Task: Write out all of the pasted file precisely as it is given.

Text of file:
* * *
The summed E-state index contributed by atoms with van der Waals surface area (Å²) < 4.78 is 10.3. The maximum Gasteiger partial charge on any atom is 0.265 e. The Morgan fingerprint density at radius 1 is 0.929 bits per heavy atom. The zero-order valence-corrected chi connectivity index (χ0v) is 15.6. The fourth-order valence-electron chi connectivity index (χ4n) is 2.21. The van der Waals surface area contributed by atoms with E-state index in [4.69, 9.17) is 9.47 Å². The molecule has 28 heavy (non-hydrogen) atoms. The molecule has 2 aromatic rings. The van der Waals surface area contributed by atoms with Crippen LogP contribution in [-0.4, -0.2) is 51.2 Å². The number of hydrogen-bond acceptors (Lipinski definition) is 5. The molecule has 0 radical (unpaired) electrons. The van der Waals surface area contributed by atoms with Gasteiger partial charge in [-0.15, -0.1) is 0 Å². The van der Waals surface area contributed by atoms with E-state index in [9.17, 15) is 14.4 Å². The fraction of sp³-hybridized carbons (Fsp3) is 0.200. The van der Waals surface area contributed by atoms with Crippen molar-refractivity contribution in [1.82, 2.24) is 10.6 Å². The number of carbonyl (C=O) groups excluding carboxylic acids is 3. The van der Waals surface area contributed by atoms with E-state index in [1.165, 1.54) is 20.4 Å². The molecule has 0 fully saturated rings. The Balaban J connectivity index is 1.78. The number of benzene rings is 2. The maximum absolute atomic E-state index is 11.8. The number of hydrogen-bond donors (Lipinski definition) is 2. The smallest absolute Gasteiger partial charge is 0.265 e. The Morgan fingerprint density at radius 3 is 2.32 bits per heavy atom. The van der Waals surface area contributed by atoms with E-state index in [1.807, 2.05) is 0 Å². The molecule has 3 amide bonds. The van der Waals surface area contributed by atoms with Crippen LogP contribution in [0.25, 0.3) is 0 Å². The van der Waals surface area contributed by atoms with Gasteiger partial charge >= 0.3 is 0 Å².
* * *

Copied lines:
The summed E-state index contributed by atoms with van der Waals surface area (Å²) < 4.78 is 10.3. The maximum Gasteiger partial charge on any atom is 0.265 e. The Morgan fingerprint density at radius 1 is 0.929 bits per heavy atom. The zero-order valence-corrected chi connectivity index (χ0v) is 15.6. The fourth-order valence-electron chi connectivity index (χ4n) is 2.21. The van der Waals surface area contributed by atoms with E-state index in [4.69, 9.17) is 9.47 Å². The molecule has 28 heavy (non-hydrogen) atoms. The molecule has 2 aromatic rings. The van der Waals surface area contributed by atoms with Crippen LogP contribution in [-0.4, -0.2) is 51.2 Å². The number of hydrogen-bond acceptors (Lipinski definition) is 5. The molecule has 0 radical (unpaired) electrons. The van der Waals surface area contributed by atoms with Gasteiger partial charge in [-0.15, -0.1) is 0 Å². The van der Waals surface area contributed by atoms with E-state index in [9.17, 15) is 14.4 Å². The fraction of sp³-hybridized carbons (Fsp3) is 0.200. The van der Waals surface area contributed by atoms with Crippen molar-refractivity contribution in [1.82, 2.24) is 10.6 Å². The number of carbonyl (C=O) groups excluding carboxylic acids is 3. The van der Waals surface area contributed by atoms with E-state index in [1.165, 1.54) is 20.4 Å². The molecule has 0 fully saturated rings. The Balaban J connectivity index is 1.78. The number of benzene rings is 2. The maximum absolute atomic E-state index is 11.8. The number of hydrogen-bond donors (Lipinski definition) is 2. The smallest absolute Gasteiger partial charge is 0.265 e. The Morgan fingerprint density at radius 3 is 2.32 bits per heavy atom. The van der Waals surface area contributed by atoms with E-state index in [1.807, 2.05) is 0 Å². The molecule has 3 amide bonds. The van der Waals surface area contributed by atoms with Crippen LogP contribution in [0.25, 0.3) is 0 Å². The van der Waals surface area contributed by atoms with Gasteiger partial charge >= 0.3 is 0 Å².